The high-street bank is lining up a talent-contest-based campaign to flag up the refurbishment of its 1700 branches. The consumer-engagement activity will include local heats in seven UK cities
MAYBE - Mel Cruickshank, Managing director, LIDA
Coinciding as it does with the FSA's promised crackdown on the 'unacceptably poor' way high-street banks deal with customer complaints, one has to question whether this is unfortunate timing for this campaign.
That said, I can see where Barclays is coming from. Banks seek to attract young customers, so tapping into the dance craze would seem to make sense. Entrants will perform before a panel of judges and the winner will be decided by a public vote. If this sounds familiar, it should. It's a gold-plated formula.
So why am I sitting on the fence? Had the same campaign been launched by, say, a mobile-phone operator then it would have received my unequivocal yes. But, unlike phones, banks aren't perceived as cool. In fact, they've never been less fashionable.
The test will be whether this contest can generate the necessary street-level momentum to deliver a return on investment. I hope, for Barclays' sake, it soars like an eagle. I fear, however, that it will go sedately through its paces before plummeting like an ungainly turkey.
YES - Pete Markey, Managing director, More Th>n
With more than 10m people tuning into the latest series of Britain's Got Talent each week, jumping on the bandwagon with a talent-show concept may prove to be an inspired choice. As 'talent fever' sweeps the nation, Barclays may well benefit from the 'halo' of its Simon Cowell-inspired TV counterpart.
The challenge, though, in order for Barclays to ensure this idea is a success is for it to not just be a 'me too', but to help breathe new life into its communications by inspiring and engaging with consumers in what is currently a low-interest category.
To this end, a lot of thought needs to be given to how Barclays Live is unique and a real event in local communities - the prize fund and celebrity host is a good start, but there needs to be more. My hope is that there will be some rich digital content to see this idea really shine outside traditional media and influence beyond its traditional customer base.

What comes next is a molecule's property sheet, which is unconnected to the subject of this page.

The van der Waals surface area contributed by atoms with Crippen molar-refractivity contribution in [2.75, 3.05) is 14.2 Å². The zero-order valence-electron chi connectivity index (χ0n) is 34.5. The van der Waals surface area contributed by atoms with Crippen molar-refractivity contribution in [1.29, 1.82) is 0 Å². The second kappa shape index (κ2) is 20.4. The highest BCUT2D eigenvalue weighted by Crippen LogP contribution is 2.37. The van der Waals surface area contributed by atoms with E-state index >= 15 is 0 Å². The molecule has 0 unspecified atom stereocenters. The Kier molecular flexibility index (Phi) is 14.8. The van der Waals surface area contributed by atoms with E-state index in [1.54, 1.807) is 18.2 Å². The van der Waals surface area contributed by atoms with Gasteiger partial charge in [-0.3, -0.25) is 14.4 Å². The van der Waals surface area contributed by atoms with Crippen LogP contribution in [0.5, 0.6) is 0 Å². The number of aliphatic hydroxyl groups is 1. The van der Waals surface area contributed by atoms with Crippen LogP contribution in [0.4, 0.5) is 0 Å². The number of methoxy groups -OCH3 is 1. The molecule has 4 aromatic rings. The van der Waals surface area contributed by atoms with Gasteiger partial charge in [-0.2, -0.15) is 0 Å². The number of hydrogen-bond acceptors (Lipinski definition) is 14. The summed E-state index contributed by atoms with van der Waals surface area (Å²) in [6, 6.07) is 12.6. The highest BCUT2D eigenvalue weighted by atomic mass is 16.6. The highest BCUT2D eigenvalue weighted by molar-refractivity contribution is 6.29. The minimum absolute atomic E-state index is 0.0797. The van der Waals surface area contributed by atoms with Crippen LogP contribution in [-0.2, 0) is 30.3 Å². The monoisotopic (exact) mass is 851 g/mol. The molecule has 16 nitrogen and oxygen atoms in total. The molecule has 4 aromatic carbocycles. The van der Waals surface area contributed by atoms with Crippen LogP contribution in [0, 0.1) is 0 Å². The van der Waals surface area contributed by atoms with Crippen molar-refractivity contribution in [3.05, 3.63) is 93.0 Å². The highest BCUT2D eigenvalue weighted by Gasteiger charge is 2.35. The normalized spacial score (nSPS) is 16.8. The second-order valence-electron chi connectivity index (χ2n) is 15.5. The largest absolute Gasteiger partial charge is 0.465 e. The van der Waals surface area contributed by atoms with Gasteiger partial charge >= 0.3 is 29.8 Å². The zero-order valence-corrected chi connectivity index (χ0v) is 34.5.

NO - Jon Ingall, Managing partner, Archibald Ingall Stretton
Has Barclays got talent? I'm not so sure. From the heady heights of Samuel L Jackson fronting the brand to Brendan from Strictly in its latest campaign.
There's certainly a mass appetite for talent shows; most pull in record viewing figures. But that's no reason to attach your financial brand to one.
So Barclays has revamped 1700 branches - but what's dancing got to do with it? The key to any good tie-up is relevance. I find this activity confusing and, worse, try-hard. Customers will surely wonder, first, where Barclays got the money from to refurb its branches, and second, why it's now wasting their cash on something so pointless?
Post-recession, we want banks that are trustworthy, not frivolous. Broadcast is not always the answer but in this instance, a TV ad would have been more cost-effective than a national dance contest dissipating the message.
As you may have guessed, I won't be checking Twitter for competition updates any time soon. Also, I'll bet you a pair of Brendan Cole VIP tickets that very few people actually will.
MAYBE - Richard Exon, Chief executive, RKCR/Y&R
Barclays' branch revamp is certainly eyecatching, but whether the dance-competition mechanic will be wholly effective remains to be seen.
There's a surprising sense of frivolity that seems to have crept into Barclays' tone of voice recently.
Some may argue that this is refreshing and helps reposition the bank, but it also prompts some uncomfortable questions - not least of which is whether a troupe of gurning, dancing branded guardsmen in busbies is the optimum expression of Barclays' retail brand.
However, it's important not to be too poe-faced about this kind of initiative, and hats off to Barclays for trying something new.
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